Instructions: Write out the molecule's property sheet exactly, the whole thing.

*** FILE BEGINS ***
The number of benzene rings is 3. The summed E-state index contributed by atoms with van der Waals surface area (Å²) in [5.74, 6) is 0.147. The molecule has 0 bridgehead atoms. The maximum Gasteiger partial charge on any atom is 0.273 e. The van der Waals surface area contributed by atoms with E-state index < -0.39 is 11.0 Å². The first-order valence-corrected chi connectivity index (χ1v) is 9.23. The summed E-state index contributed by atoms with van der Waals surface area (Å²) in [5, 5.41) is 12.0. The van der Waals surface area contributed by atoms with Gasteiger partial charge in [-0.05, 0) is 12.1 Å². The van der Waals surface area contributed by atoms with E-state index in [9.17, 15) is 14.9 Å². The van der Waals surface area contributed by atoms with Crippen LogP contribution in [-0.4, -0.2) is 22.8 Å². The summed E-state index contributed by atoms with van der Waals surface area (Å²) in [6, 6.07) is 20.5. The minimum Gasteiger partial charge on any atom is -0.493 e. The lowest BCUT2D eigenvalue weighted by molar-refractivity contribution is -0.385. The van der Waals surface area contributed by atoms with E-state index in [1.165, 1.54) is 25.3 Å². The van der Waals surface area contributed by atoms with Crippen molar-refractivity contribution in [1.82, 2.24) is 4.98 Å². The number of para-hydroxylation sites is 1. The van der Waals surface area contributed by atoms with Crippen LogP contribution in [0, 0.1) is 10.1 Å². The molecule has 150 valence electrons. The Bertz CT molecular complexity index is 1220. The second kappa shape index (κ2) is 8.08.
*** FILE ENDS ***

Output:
The number of benzene rings is 3. The summed E-state index contributed by atoms with van der Waals surface area (Å²) in [5.74, 6) is 0.147. The molecule has 0 bridgehead atoms. The maximum Gasteiger partial charge on any atom is 0.273 e. The van der Waals surface area contributed by atoms with E-state index < -0.39 is 11.0 Å². The first-order valence-corrected chi connectivity index (χ1v) is 9.23. The summed E-state index contributed by atoms with van der Waals surface area (Å²) in [5, 5.41) is 12.0. The van der Waals surface area contributed by atoms with Gasteiger partial charge in [-0.05, 0) is 12.1 Å². The van der Waals surface area contributed by atoms with E-state index in [9.17, 15) is 14.9 Å². The van der Waals surface area contributed by atoms with Crippen LogP contribution in [-0.4, -0.2) is 22.8 Å². The summed E-state index contributed by atoms with van der Waals surface area (Å²) in [6, 6.07) is 20.5. The minimum Gasteiger partial charge on any atom is -0.493 e. The lowest BCUT2D eigenvalue weighted by molar-refractivity contribution is -0.385. The van der Waals surface area contributed by atoms with E-state index in [1.165, 1.54) is 25.3 Å². The van der Waals surface area contributed by atoms with Crippen molar-refractivity contribution in [1.82, 2.24) is 4.98 Å². The number of para-hydroxylation sites is 1. The van der Waals surface area contributed by atoms with Crippen LogP contribution in [0, 0.1) is 10.1 Å². The molecule has 150 valence electrons. The Bertz CT molecular complexity index is 1220. The second kappa shape index (κ2) is 8.08.